Deontology: Categorical Imperative and Generalized Form

Topic: #2 Demonology There are many theories of morality that aim to create criteria for an action’s moral value. Kantian Demonology is a one of those theories. This theory values an action, not based on the happiness or pleasure derived from it, but the will behind it. Kantian Ethnologists do not value happiness and pleasure as intrinsically good because there is nothing good other than a good will- since good will is the motive to act for moral duty.

Although Kantian Demonology is logical because it states that season reveal good, it is flawed in that it does not recognize happiness and pleasure as real world motivations for many good actions. In order to understand Cant’s argument, it is first crucial to grasp its underlying concepts. Kant believes that we need to consider what a person is willing to do in the calculation of whether or not his action is good. He defines “will” as a wished state of affairs. Kant thinks that will should not be restricted to possible direct actions.

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He states that the notion should be broad and allow for the will of something unattainable. Kant also allows will to be inconsistent. For example, it is perfectly natural to will to get a good grade on a test and to will to go to bed when you are tired, at the same time. Those are two inconsistent (and contradictory) wills that cannot be achieved at the same time, but since it is natural to have those wills, Kant allows it. He also states that will is only a characteristic of human beings. Animals only have instincts and therefore cannot will to do anything.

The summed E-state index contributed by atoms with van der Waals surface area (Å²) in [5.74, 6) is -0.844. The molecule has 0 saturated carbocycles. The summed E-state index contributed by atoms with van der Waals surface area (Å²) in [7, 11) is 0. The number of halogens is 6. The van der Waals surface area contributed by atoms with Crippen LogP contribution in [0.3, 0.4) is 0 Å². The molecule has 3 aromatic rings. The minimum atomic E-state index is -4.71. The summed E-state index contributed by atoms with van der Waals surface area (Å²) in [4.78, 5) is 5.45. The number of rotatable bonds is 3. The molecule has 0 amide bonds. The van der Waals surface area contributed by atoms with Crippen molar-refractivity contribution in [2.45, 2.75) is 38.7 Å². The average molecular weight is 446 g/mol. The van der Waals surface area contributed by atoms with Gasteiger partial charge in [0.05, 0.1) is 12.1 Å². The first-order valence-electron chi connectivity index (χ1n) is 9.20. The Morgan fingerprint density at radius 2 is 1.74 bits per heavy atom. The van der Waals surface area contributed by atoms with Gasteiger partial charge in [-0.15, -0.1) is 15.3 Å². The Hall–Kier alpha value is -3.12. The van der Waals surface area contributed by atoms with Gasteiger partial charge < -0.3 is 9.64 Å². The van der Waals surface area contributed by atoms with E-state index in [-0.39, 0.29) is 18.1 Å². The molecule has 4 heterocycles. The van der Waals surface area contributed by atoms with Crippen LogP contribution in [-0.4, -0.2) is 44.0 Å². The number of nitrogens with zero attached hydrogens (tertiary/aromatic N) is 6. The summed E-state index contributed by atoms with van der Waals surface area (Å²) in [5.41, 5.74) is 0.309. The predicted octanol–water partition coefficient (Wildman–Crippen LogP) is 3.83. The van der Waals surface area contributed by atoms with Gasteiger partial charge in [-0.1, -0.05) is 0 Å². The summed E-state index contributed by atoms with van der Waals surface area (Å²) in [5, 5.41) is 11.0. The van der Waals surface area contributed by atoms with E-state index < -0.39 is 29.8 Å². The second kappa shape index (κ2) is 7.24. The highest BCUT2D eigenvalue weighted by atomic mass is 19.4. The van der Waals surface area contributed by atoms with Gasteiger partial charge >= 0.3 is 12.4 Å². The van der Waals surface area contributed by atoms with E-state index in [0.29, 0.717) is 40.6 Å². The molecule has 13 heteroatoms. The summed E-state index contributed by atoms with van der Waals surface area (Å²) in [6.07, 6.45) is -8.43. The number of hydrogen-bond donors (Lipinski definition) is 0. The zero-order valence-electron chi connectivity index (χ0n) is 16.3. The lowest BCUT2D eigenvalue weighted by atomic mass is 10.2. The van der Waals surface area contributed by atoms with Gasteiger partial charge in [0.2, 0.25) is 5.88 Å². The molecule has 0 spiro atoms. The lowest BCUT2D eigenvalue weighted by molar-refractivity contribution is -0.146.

Because will is a part of determining moral value and only humans are moral agents, only human beings can assess will. A maxim is a kind of will which governs our actions and varies from person to person. We are not always consciously aware of our maxims but can explain them if we are asked about them. There are two kinds of maxims: One is based on our desire to obtain something while the other is based on our respect for a moral duty. Even if two actions are not externally distinguishable, the difference in which kind of maxim it follows, is significant.

For example, if there are two grocers named A and B. Grocer As goal is to be successful so A believes that in giving the erect amount of change and building a good reputation will help him attain the desired outcome. Conversely, Grocer B simply believes that it is wrong to cheat the people that purchase his goods. Therefore, he always gives the correct change. On the outside, the grocers’ actions are indistinguishable, however when Juxtaposing their maxims, it is obvious that Grocer A is doing something for his happiness and pleasure while Grocer B is following a moral duty and is therefore morally good.

In order to follow the right maxim, we need to know what kind of duties we have s human beings. To find out that answer, we have to understand what a duty is. Kant defines a duty as a universal law, and gives it several properties. First, they are necessary. Duty describes how things must be in order for proper functioning. Furthermore, moral laws are universal; they must hold for anyone, at any point in despite the fact that they ought to be. This is our own failure though- it doesn’t mean that the moral law isn’t universal.